RIT is seeking individuals diagnosed with metabolic syndrome to participate in a national clinical trial. The study will evaluate a wellness program designed to reverse conditions leading to heart disease, Type 2 diabetes and stroke.
Research is underway at RIT to create an app that will serve as a resource to help young mothers answer questions about raising a child, connect them with programs and resources, as well as foster a virtual parenting community.
Three students from the biomedical sciences program traveled with RIT Professor Bolaji Thomas to his native Nigeria to understand the impact tropical diseases such as malaria have on the population and the medical protocols used in treatment.
The United States Department of Health and Human Services (HRSA) awarded Dr. Caroline Easton close to $1.4 Million Dollars. HRSA designated her as an awardee for the Graduate Psychology Education (GPE) Program designed to Advance the Field of Addiction Treatments within the Profession of Clinical Psychology.
RIT researchers are studying the genetic switch that could make cattle resistant to the wasting disease known as “sleeping sickness.” Bolaji Thomas, professor of biomedical sciences in RIT’s College of Health Sciences and Technology, is examining different immune responses to bovine trypanosomiasis within the same species of cattle in Nigeria.
Elena Zambito will graduate this May from RIT’s diagnostic medical sonography program, and she is already finding ways to enhance her new field. Her goal is to land a cardiac sonographer position at a leading research hospital like the Mayo Clinic and discover ways to reduce the high rates of injury among sonographers.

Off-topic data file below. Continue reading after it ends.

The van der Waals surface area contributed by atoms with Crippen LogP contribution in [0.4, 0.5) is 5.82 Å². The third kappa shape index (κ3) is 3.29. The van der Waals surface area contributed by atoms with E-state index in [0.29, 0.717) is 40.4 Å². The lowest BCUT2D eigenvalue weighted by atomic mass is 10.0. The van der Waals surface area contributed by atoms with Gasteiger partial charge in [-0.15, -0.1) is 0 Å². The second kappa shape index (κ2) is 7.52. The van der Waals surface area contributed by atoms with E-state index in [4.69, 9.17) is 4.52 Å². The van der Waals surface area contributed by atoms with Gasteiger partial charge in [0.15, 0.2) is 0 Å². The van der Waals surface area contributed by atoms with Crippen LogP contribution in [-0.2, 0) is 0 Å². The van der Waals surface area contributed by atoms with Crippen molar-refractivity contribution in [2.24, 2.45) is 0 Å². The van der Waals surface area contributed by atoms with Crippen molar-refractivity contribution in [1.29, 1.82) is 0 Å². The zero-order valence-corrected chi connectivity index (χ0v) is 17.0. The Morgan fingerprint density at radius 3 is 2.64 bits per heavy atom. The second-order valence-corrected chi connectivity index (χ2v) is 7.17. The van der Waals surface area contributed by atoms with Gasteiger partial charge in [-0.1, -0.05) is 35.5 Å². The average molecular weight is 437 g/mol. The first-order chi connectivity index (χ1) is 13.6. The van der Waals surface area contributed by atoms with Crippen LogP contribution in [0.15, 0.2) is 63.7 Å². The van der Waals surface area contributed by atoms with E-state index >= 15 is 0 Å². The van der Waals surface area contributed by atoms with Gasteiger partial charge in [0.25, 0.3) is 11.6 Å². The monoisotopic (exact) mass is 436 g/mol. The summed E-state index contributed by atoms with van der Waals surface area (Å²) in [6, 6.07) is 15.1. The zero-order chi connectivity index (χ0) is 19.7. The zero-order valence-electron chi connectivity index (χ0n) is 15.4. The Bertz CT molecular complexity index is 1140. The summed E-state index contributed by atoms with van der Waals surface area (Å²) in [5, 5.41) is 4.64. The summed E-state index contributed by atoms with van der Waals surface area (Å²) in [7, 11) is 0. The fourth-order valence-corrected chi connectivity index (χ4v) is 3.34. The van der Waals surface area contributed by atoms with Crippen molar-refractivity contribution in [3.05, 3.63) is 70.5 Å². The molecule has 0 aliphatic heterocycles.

Samuel Lum found several things in common with his faculty mentor, Robert Osgood, including excitement about research and a project that could save lives. Lum’s background in mechanical engineering technology and Osgood’s microbiology expertise in studying biofilms would be the kind of multidisciplinary approach that could lead to identifying the genes most likely responsible for hospital-associated catheter infections.
RIT honored researchers who served as principal investigators on active awards in fiscal year 2018 at an April 11 reception. Also recognized were the 20 recipients of Seed Funding Awards and 12 new inductees in RIT’s PI Millionaires.
As a graduate student in Ghana, Brenda Abu witnessed the toll of anemia, a condition that afflicts as many as 70 percent of the children and 45 percent of the women in that West African nation. Her experiences convinced Abu to pursue a career researching nutrition, specifically looking for ways to reduce anemia in mothers and their children.